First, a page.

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Wednesday, November 2, 2011

My Dish is Cracked

I said this to my Mom the other day in reference to the mild insanity present in every sleep-deprived parent and since then thought about how appropriate that phrase is right now. First a little context: I used Grandma's bowls when I served homemade ham & corn chowder for dinner tonight.

Growing up next door to my Italian/Albanian grandmother meant that I had constant exposure to a way of cooking we seldom appreciate anymore. I realize I'm generalizing here so all you foodies can calm down. I know this is not the all-encompassing attitude of our society but it prevails enough for me to generalize about it. Our culture has mainstreamed cooking to fit within our busy schedules with minimum amount of effort. Not so in Grandma Helen's kitchen.

Helen Virginia was the youngest of 12 born to Delia and Dennis in Clyde, NY. She recalled her earliest memories of when she learned about WWI while standing on a fence next to her sister, watching their neighbor come home in a flag-covered casket. Her sister explained to her that there was a War on and that was why there was no more sugar.

Grandma learned to cook from memory and not recipe books, using a coal stove. She had to practice and practice before she got her piecrust recipe right and they ate the mistakes anyway so as not to waste food. The family would splurge on cupcakes from the local bakery for the men's lunches when they went off to work.

Grandma worked as a housekeeper & nanny to wealthy families in Tonawanda before she got married in 1946. She worked the night shift cleaning dorms at SUNY Brockport while caring for her only son during the day, making meals and doing the housework while my grandfather maintained the family farm. No pizza nights or Chinese takeout for them. She put a home-cooked meal on the table every night, cooking during her days off and stocking up meals for the rest of the week.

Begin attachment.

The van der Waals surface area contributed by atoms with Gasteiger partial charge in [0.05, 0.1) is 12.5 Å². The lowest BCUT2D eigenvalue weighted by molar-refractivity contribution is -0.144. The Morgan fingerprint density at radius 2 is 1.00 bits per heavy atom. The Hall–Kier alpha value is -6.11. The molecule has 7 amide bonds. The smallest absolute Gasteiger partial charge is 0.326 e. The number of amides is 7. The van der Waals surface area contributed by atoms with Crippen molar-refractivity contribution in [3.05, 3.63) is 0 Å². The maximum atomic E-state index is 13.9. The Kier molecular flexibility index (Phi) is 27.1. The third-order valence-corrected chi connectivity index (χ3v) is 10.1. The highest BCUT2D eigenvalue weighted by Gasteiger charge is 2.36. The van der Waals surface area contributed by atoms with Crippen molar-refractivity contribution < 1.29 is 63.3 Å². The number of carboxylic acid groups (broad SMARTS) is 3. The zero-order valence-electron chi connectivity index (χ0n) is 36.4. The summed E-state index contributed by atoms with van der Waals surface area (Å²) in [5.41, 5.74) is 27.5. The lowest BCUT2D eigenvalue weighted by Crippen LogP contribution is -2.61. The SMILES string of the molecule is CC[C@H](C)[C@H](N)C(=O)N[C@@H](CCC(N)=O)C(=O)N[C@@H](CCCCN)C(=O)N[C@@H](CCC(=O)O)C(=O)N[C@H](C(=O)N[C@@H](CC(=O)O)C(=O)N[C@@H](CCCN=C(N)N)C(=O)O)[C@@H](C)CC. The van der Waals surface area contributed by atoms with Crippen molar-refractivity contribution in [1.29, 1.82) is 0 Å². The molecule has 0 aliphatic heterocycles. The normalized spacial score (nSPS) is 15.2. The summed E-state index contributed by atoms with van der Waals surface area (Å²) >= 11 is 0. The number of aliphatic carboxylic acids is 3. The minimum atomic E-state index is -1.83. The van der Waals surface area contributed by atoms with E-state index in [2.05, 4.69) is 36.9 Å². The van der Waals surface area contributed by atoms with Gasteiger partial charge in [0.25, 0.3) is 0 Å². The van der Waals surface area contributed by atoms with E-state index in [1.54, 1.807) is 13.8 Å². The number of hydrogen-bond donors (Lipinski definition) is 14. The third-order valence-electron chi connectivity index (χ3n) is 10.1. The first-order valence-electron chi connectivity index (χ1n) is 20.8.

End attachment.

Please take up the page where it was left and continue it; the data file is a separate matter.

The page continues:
I have so many cherished memories of her cooking and would dearly love to be back in her kitchen as she kneaded out the dough for her 3000th apple pie or stirred her umpteenth pot of homemade soup, the prettily painted china bowls neatly set out around the table.

I won't do full justice to my memories of Grandma Helen's cooking here so that will wait for another post. Whenever we did the dishes after lunch, she would tell me what the various obscure kitchen implements were for (for example: a handheld chopper for eggs & apples that looked like a lethal cookie-cutter). She would tell me that all her kitchen things would be mine someday and not to sell her iron skillets. Apparently a visitor wanted to buy them once and she refused to sell. I would roll my teenager eyes and sigh at the morbidity of bequething dishes to granddaughters.

Then Grandma died in 2006 and I found myself unable to go into her hauntingly empty kitchen. All her things were as she left them but they seemed to have lost their purpose, like they were merely faint echoes now.

Now I have the majority of her kitchenware crammed into my tiny apartment kitchen.
As much as I could fit in the cupboards. Every single time I dish something into one of her serving bowls or ladle soup or even mac & cheese into the cracked &chipped china bowls, I feel her presence next to me.

The older I get, the more I realize what truly matters. It's certainly not the pursuit of capitalist gain to make your mark in this world. How you treat others- your compassion, empathy, courage and conviction are what's going to matter at the end of the day.
It's also taken me until I was 30 to realize the importance of having confidence in yourself and not caring about what others think. I have yet to master this skill but I have a glimmer of realization which is a start.

Maybe it's the sleep deprivation, maybe the constant hovering just above the poverty-line that's pushed me to this point - my dish is cracked, but it is not broken.

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